“ And now, my dear lrs. Snipeton-Mrs. Wilton, with your leave, I 'll talk a little with my patient,” and Crossbone, with an imperious smile, waved his hand towards the door. Mrs. Wilton stirred not from her sewing ; said not a word ; but looked full in the face of her daughter.
· Oh no; certainly not,” said ('larissa ; " Mrs. Wilton has had too much trouble with her invalid, to refuse to listen to any
further complaints ; though, indeed, sir,” said Clarissa significantly, “I fear 'tis your anxiety alone that makes them so very—very dangerous. 56 IIa ! my
dear madam. You are not aware of it-patients arn’t aware of it- perhaps it is wisely ordered so -but the
of the true doctor can see, madam-can see.”
Pray go on, sir,” said Clarissa ; and, Crossbone, a little puzzled, needed such encouragement.
“Why, at this moment, madam”—said the apothecary, suddenly breaking new ground—" at this moment, were you turned to glass, to transparent glass, I could not more plainly observe the symptoms that, as you say,
exaggerate. And in fact, to the true physician, the human anatomy is glass-nothing but glass ; though, of course, we must not to the timid and delicate reveal every disease as we behold it. However, I have brought with me the most certain remedy. Safe and speedy, I assure you.”
And with such erudite discourse did Crossbone strive to entertain his patient ; who endured, with fullest female resignation, the learning of the doctor.
St. Giles, leaving the house, hurried through the garden to take charge of the horse. Arrived at the gate, he saw the animal led by a man down the road, at a greater distance from the house, than was necessary for mere exercise. Immediately he ran off, calling to the fellow who led the animal ; but the man, although he slackened his pace, never turned his head or answered a syllable. Hallo, my man ! cried St. Giles, “where are you leading that ? ”-and then he paused; for Tom Blast slowly turned himself about, and letting the bridle fall in his arms, stared at the speaker.
Why, what's the matter, mate? I'm only taking care o the gentleman's horse ; jest walking him that he mayn't catch cold. You don't think I'd steal him, do you ? ” asked Blast, winking
“What—what brings you here again, Blast ?" stammered St. Giles, scarce knowing what he said.
" What brings me here? Why, bread brings me here. Bread o' any sort, or any colour ; dry bread at the best ; for I can't get it buttered like some folks. Well, it's like the world. No respect for old age, when it walks arm in arm with want ; no honour or nothin' o' that sort paid to grey hairs,—when there's no silver in the pocket. Well
, I must say it, I can't help it, tho' it goes to my art to say it, but the sooner I'm out o’this world the better, for I'm sick of men. Men! They're wipers with legs," and the inimitable hypocrite spoke with so much passion, so much seeming sincerity, that St. Giles was for a moment confounded by à vague sense of ingratitude ; for a moment he ceased to remember that the old crime-grained man before him had been the huckster of his innocence, his liberty, -had made him the banned creature that he was, breathing a life of doubt and terror. “What do you want? What will satisfy you?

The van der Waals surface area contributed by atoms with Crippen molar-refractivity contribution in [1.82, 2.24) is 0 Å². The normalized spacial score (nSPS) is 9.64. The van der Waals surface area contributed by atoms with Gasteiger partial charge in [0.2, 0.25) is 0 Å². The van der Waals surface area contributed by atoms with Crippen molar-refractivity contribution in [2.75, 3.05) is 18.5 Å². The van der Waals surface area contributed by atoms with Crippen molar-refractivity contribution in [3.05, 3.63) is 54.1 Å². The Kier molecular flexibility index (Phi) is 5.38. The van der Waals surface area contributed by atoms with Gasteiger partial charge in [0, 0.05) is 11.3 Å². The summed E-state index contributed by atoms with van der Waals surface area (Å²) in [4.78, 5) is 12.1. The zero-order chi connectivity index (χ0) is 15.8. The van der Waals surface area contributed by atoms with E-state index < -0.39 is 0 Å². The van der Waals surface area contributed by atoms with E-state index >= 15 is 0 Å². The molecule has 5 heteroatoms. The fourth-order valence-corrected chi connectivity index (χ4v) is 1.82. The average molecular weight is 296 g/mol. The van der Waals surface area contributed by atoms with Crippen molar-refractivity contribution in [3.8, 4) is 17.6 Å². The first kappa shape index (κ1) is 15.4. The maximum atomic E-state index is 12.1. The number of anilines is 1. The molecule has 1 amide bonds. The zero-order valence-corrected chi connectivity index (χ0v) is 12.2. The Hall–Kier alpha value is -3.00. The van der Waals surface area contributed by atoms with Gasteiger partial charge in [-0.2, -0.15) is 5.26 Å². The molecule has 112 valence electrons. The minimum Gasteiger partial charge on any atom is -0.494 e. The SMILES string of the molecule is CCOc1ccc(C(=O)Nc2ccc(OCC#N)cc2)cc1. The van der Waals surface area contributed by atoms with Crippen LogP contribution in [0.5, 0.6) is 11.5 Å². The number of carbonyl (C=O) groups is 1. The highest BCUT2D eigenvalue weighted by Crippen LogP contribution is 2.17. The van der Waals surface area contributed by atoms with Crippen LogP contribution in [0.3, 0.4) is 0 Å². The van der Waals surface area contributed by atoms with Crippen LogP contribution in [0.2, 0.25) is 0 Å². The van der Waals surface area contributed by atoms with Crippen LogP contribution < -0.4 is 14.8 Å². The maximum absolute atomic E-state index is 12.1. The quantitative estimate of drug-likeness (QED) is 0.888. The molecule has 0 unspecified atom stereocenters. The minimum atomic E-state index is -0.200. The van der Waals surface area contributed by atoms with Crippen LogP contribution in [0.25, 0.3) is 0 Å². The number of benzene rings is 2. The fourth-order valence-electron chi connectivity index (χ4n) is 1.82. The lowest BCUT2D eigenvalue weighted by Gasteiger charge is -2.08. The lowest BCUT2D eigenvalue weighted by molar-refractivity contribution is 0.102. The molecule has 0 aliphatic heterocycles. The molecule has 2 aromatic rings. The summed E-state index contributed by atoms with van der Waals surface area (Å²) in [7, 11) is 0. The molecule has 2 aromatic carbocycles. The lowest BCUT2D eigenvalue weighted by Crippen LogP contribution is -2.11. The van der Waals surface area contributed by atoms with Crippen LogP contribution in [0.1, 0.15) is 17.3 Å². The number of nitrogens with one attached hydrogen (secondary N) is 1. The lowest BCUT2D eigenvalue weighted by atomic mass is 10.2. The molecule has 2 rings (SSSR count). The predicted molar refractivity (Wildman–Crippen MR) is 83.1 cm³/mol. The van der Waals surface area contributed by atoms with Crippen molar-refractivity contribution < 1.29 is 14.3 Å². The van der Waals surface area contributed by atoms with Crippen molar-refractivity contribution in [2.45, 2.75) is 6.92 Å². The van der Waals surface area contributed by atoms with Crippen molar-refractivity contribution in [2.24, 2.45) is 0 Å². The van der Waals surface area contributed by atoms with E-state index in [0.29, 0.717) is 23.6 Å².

asked St. Giles despairingly.
“Ha! now you talk with some comfort in your woice. What will satisfy me? There is some sense in that. Now me of a little boy that was the apples of my eyes, and would have been the
very likes o' you, but--well, I won't talk of that, for it always makes
my throat burn, and makes the world spin round me like a top. I don't want much. No: I've outlived all the rubbish and gingerbread of life, and care for nothing but the simple solids. It's a wonder, young man, what time does with us. How, as I
may say, it puts spectacles to our eyes, and makes us look into mill-stones. What will satisfy me? Well, I do think I could go) to the grave decent on a guinea a week.”
Very likely; I should think so," said St. Giles.
A guinea a-Week, paid reglar on Saturdays. For reglarity doubles tlie sum. I might ha' saved as much for
age, for the money that's been through my hands in my time. Only the drawback upon thieving is this, there's nothing certain in it. No man, let him be as steady as old times, no man as is a thief
“Ilush! somebody may hear you,” cried St. Giles, looking terrified about him.
“ I'm speakin' of a man's misfortum, not his fault, cried the immovable Blast; no man as is a thief can lay up for a decent old
age. Ilave what luck we will, that's where the honest fellars get the better on us. And so you see, instead o' having nothin to do but smoke my pipe and go to the public-house, I'm obligated in niy old
age to crawl about and hold horses, and do anything ; and anything is always the worst paid work a man can take money for. Now, with a guinca a week, wouldn't I be a happy, quiet, nice old gentleman! Don't you think it's in me, eh, young man?'
“I wish you had it,” said St. Giles. “ I wish so with all my heart. But give me the bridle.” • By no means,
said Blast. “llow do I know you was sent for the horse ? How do I know you mightn't want to steal it?
Steal it !” cried St. Giles, and the thought of the past made him quiver with indignation.
Why, horses are stole,” observed Mr. Blast, with the serenity of a philosophical demonstrator. “ Look here, now: if I was to give up this horse, what hinders you—I don't say you would do it
—but what hinders you from taking a quiet gallop to Smithfield, and when you get there, selling him to some old gentleman anda
“Silence ! Devil! beast ! * exclaimed St. Giles, raising his fist at the tormentor. No, no ; you don't mean it,”—said Blast—"
wouldn't hit a old man like
wouldn't. 'Cause if you was only to knock me down, I know I should call out, I couldn't help myself. And then, somebody might come up; p'raps a constable; and then-oh! I'm as close as a cockle with a secret, I am, when I'm not put upon, but when my blood 's up,-bless your soul, I